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Gold and the Bond are Daring the Fed to Raise Rates

To quote the late, oft affable, Hubert Horatio Humphrey, Jr., "I'm pleased as punch to be here!". 48-hours ago, Typhoon Terrible blasted through San Francisco, furiously roaring off of the Pacific Ocean and shutting down much of this once fair city's electrical grid. And after sitting in the dark here for 17 hours in a storm reminiscent of a decade or so ago that had us sans énergie for three days, I was dubious about getting this 265th consecutive Saturday edition of The Gold Update written at all. But then just short of midnight yesterday (Friday), the power popped back on, and within a couple of hours we'd repaired and/or restored the some 82 Excel files that drive the show, thus here we go.

Gold, of course, has been weathering its own storm for three years, and of late has been maintaining its own energy throughout, having closed higher in seven of the past ten weeks, indeed having done so in five of the last six. How many FinMedia broadcasts have noted that? None, (or doubtless we shan't find any). However, we so do describe it all here per the following chart of weekly bars from a year ago-to-date, the rightmost pair underscored by the fresh blue dots denoting the new parabolic trend as Long, with price anticipatedly knocking on the door of the mid-1200s:

And a tip of the hat to Bloomy Radio, which during our pre-storm Thursday wee hours noted something we've been pointing out for years with graphics and tables: that Gold plays no currency favourites. To paraphrase what was emitted from the bedside radio speaker: "Gold is strengthening as monetary supplies increase in Europe and Asia." I could hardly believe my ears, but the truth was great to hear, for 'tis the very nucleus of the Gold Story: the more you have of something based on nothing, the more valuable is the something of which the supply growth is nothing. Obviously not that the supply of Gold is purely fixed: 'tis almost doubled over the last 35 years, as is incorporated into the calculations that drive our scoreboard; but StateSide M2 alone over the same period has sextupled.

And yet, The Bank for International Settlements is warning of "Dollar strength" as potentially hazardous to the stability of emerging economies; such threat may soon pass as the Dollar Index has just tested and recoiled back from its two prior peak levels of the mid-89 price area that we saw in both March 2009 and June 2010. Moreover, gasoline and like petroleum-based products are readily affordable today for one and all: 'tis economic ecstasy (as long as the producers can cover their expenses, right?) 'Course as one party-pooper piece put it this past week: "As Gas Prices Go Down, Likelihood of Higher Gas Taxes Goes Up" -- (heaven forbid government loses its grip and allows us a taste of freedom).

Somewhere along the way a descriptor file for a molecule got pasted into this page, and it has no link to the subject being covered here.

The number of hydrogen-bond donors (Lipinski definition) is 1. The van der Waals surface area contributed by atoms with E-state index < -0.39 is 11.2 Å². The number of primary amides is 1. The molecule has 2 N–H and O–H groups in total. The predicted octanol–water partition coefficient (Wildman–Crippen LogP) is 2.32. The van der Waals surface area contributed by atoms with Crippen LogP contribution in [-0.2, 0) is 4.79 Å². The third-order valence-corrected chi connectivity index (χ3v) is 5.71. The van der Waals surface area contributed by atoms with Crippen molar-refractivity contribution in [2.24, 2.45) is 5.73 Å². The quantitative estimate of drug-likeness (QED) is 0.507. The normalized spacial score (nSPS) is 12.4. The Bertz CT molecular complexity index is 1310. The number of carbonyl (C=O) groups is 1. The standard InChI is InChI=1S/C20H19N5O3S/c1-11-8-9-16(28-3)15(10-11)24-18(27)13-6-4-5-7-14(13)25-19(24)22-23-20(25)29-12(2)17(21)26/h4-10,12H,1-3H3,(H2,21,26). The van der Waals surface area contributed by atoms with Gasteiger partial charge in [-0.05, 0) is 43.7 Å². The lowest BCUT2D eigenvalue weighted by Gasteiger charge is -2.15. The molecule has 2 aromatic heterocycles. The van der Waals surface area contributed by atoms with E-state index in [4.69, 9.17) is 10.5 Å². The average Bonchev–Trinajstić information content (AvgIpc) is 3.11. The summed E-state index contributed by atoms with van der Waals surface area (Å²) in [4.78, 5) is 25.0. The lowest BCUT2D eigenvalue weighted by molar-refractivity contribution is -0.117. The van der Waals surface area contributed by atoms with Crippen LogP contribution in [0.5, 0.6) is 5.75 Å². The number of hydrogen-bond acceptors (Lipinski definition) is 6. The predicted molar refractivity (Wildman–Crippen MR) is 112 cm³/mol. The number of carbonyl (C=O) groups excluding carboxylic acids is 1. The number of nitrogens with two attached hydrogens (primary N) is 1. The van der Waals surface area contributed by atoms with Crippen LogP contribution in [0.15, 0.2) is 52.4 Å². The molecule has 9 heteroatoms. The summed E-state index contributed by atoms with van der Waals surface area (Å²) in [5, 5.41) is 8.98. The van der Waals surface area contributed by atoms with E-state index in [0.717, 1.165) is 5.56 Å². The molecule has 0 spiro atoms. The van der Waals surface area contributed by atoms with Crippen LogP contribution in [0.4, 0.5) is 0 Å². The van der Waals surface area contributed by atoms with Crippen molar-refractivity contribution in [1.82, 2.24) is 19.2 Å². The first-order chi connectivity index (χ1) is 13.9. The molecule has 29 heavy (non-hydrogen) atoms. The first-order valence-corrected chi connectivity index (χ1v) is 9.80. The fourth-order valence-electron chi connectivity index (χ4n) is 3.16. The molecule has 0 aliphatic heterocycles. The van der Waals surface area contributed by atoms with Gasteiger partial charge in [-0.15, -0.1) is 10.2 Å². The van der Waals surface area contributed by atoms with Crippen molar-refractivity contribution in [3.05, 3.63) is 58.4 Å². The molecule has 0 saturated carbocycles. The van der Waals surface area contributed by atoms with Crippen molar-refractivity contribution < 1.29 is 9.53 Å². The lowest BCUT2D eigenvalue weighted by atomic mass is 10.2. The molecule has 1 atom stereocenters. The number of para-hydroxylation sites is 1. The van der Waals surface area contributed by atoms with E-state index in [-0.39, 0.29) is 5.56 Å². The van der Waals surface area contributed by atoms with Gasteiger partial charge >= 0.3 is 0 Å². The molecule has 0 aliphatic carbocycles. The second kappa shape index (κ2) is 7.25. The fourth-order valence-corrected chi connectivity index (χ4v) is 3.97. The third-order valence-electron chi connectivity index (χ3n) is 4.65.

In any event, the incredible shrinking world is getting Gold a bid. Falling business spending in Japan forced a GDP revision from +1.9% to +1.6%. The EuroZone's Industrial Production for October was all but flat, as was the demand for the European Community Bank's ultra-cheap loans to area banks. Meanwhile on this side of the pond, the StateSide PPI for November just went backward, underscoring a stealth slack in the economy. And here's a stealth fact: longtime retail industry consultant Howard Davidowitz recently noted that "The top 10% now does 50% of the [consumer] spending", our balance of 90% adhering to budgetary restrictions, with 25% not even having any form of savings. And the Federal Reserve Bank's near to increasing our cost of credit? Gold is rising almost as if daring the Fed to raise rates ahead. More likely the Fed shall end up increasing the money supply along with Asia and Europe. And more faux dough = more Gold mo-mo. To which, reclamation of the 300-day moving average (presently 1270) would be a welcome achievement. Here 'tis along with price year-to-date:

Indeed if just 10% of the folks are driving 50% of the bus, one might say our Economic Barometer belies that which we see with our eyes. Take for example the Department of Labor's monthly report specifically entitled "Non-Farm Payrolls": 'tis not entitled "Non-Farm Jobs", yet universally 'tis referred to the number of "jobs created". But -- as we've herein upon expounded in the past -- is it not the lion's share of jobs that is static, and rather than each being performed (as used to be the case) by one 40-hour worker, 'tis being so done today by two 20-hour workers? Here's the Baro: